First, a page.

SILVER SPRING, Md. (AP) — At least two people died, despite "very heroic" rescue efforts, and dozens were injured after an explosion and large fire at an apartment complex in a Maryland suburb of Washington, and searchers are seeking others who remain unaccounted for, authorities said Thursday.
Two people were found dead in the ruins of a four-story building in Silver Spring, but have not yet been identified, Montgomery County Police Assistant Chief Russ Hamill said at a news conference. Three firefighters with minor injuries were among 34 people taken to local hospitals after the blaze, and were released Thursday.
Initially officials said they were looking for five to seven people who were unaccounted for, but now say they don't have a firm number. Hamill appealed for all residents of the building to contact authorities as people have still not been accounted for.
An off-duty police officer working part-time nearby heard the blast just before midnight Wednesday, saw large flames and began a "very heroic" effort to rescue people with other officers and firefighters, Hamill said.
Firefighters called to the four-story apartment complex found people on upper floors who needed help, Montgomery County Fire Chief Scott Goldstein said at a briefing. Local television showed firefighters helping people down fire ladders.
"People were dropping children and jumping out of other windows," Goldstein said. "Everybody was getting out of the building as rapidly as possible."
Goldstein said natural gas furnaces and stoves are in each of the units. It took at least an hour and 45 minutes to put out the blaze and Washington Gas helped safely turn off gas, he said.
There's no leading theory on the fire's cause, Hamill said, but they are investigating reports from residents of a gas odor before the blast.
The building was still at risk of collapsing, so it had to be shored up before recovery efforts and the investigation could continue, County Fire and Rescue Service Division Chief David Steckel said.
Erick Jimenez was outside the building Thursday looking for his father, Caesar, who he said lived on the first floor.
"I've gone to the emergency rooms, Holy Cross, Shady Grove, nobody knows," Jimenez said.
County officials said they were receiving multiple calls from people trying to reunite with loved ones and they were sending those people to a local elementary school.
Paul Carden, regional disaster director for the American Red Cross, estimated that 100 people were displaced and 60 or 70 were staying at a Red Cross shelter established at a nearby community center.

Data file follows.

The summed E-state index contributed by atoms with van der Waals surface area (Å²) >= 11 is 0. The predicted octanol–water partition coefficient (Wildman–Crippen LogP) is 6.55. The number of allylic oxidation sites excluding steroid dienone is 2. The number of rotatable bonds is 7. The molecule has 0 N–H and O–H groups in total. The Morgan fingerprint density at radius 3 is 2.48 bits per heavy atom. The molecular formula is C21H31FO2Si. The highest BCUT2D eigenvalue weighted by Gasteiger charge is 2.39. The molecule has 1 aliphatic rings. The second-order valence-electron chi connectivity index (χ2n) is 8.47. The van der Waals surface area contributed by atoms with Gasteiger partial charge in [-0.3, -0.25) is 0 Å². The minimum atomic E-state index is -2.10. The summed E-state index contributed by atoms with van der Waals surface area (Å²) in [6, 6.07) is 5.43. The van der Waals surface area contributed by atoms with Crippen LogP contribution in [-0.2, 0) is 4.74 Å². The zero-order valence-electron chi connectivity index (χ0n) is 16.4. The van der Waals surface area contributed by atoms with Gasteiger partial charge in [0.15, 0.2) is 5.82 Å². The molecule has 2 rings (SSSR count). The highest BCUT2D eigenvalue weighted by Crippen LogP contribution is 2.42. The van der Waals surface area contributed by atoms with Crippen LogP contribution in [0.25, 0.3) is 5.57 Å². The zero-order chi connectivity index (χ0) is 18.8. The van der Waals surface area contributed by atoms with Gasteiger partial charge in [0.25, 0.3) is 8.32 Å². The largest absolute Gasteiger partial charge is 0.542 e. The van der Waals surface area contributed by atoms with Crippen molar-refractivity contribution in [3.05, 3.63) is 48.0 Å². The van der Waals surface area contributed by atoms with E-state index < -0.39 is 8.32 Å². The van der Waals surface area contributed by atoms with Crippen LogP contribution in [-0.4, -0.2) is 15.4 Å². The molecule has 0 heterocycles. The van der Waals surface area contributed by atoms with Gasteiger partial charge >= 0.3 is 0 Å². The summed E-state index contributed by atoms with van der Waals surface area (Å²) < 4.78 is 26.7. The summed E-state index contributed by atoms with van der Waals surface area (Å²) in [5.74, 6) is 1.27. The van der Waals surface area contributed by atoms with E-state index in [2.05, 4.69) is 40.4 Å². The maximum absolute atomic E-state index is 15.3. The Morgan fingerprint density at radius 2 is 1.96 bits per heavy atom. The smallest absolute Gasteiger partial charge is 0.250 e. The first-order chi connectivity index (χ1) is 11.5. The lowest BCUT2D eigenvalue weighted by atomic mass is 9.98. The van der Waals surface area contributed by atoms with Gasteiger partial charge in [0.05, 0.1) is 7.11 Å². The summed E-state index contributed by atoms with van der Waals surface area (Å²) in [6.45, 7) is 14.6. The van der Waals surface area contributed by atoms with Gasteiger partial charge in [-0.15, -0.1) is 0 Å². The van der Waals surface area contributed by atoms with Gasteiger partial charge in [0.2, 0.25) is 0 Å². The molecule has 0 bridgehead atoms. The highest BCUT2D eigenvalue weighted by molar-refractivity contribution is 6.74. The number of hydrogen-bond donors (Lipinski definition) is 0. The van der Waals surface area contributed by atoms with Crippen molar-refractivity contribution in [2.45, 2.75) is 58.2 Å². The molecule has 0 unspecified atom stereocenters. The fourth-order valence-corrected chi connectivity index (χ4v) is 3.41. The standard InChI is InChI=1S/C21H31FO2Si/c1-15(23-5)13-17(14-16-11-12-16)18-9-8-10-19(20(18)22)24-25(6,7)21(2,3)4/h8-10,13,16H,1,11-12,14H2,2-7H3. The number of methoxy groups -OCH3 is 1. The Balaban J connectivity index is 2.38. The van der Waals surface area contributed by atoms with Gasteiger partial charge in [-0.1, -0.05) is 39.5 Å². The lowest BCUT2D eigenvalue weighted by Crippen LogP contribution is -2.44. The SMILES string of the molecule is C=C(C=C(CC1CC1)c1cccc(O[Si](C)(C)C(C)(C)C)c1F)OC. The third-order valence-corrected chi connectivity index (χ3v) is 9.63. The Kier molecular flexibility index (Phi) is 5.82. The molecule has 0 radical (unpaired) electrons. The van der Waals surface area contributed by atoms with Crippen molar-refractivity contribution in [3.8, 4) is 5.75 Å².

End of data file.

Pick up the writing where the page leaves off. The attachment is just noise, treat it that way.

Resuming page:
Carden said those displaced are primarily Spanish speakers. Translators were being brought in to ease communication. Officials made comments in English and Spanish during a Thursday news conference.
Carden said the nature of the explosion was especially traumatic.
"To basically be in an event where people were blown out of their beds ... and what they own is lying across the street, that's a key difference" from a typical fire evacuation, he said.
Mariana Turay, who has lived in the apartment complex for 30 years and spent the night in the shelter, said she chooses to view the explosion as a blessing, so loud that it woke everyone up and alerted them to get out.
"It was just like a bomb fell," she said. When she escaped her first-floor apartment, the fire was "right in my face."
Hours later, smoke still was rising from the garden style apartment building. Debris from the blast was scattered nearly 200 feet, including what appeared to be an apartment door blown all the way across a two-lane road and parking lot. Brightly colored bras hung from a tree in front of the apartments, apparently from a dresser drawer launched in the explosion. Windows across the street were broken.
Keni Flores said she was in an adjacent building when she heard an explosion and saw the flames.
"I just see fire everywhere," she said. "I was thinking nobody can survive in that fire."
Karina Hauffen was also in a nearby building at the time.
"It was a big boom, the building shook and everybody ran out," she said.
Eddie Macario said he lives in the building where the fire started.
"We were sleeping when we felt everything started shaking. We thought it was an earthquake, or just a tremor. And when we came out to the living room, it was full of smoke. We went out to the hallway and all the neighbors were getting out, running. A lady even said she had lost her baby in an apartment, I went in to see if I could get him, but I couldn't; it was collapsing, full of smoke. Nothing could be done, and she lost her baby there, and up until now they haven't found him."
Associated press writer Sarah Brumfield in Washington, D.C., contributed to this story.